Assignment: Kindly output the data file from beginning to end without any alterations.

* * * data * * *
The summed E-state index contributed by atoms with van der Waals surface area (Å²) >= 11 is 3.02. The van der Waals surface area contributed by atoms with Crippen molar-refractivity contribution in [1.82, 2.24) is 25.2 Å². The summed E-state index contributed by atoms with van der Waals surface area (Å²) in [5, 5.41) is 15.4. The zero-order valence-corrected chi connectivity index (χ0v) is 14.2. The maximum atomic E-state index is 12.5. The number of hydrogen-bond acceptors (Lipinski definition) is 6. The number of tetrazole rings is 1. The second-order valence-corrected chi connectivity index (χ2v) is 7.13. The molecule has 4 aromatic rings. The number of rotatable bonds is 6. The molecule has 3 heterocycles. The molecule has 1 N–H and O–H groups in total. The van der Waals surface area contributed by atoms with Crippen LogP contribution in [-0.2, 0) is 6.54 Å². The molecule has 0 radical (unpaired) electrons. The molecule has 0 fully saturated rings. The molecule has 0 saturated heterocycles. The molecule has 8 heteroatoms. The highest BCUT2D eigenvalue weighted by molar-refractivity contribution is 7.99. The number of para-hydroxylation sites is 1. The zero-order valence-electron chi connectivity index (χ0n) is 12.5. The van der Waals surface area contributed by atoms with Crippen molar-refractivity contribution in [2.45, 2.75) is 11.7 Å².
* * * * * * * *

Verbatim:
The summed E-state index contributed by atoms with van der Waals surface area (Å²) >= 11 is 3.02. The van der Waals surface area contributed by atoms with Crippen molar-refractivity contribution in [1.82, 2.24) is 25.2 Å². The summed E-state index contributed by atoms with van der Waals surface area (Å²) in [5, 5.41) is 15.4. The zero-order valence-corrected chi connectivity index (χ0v) is 14.2. The maximum atomic E-state index is 12.5. The number of hydrogen-bond acceptors (Lipinski definition) is 6. The number of tetrazole rings is 1. The second-order valence-corrected chi connectivity index (χ2v) is 7.13. The molecule has 4 aromatic rings. The number of rotatable bonds is 6. The molecule has 3 heterocycles. The molecule has 1 N–H and O–H groups in total. The van der Waals surface area contributed by atoms with Crippen LogP contribution in [-0.2, 0) is 6.54 Å². The molecule has 0 radical (unpaired) electrons. The molecule has 0 fully saturated rings. The molecule has 0 saturated heterocycles. The molecule has 8 heteroatoms. The highest BCUT2D eigenvalue weighted by molar-refractivity contribution is 7.99. The number of para-hydroxylation sites is 1. The zero-order valence-electron chi connectivity index (χ0n) is 12.5. The van der Waals surface area contributed by atoms with Crippen molar-refractivity contribution in [2.45, 2.75) is 11.7 Å².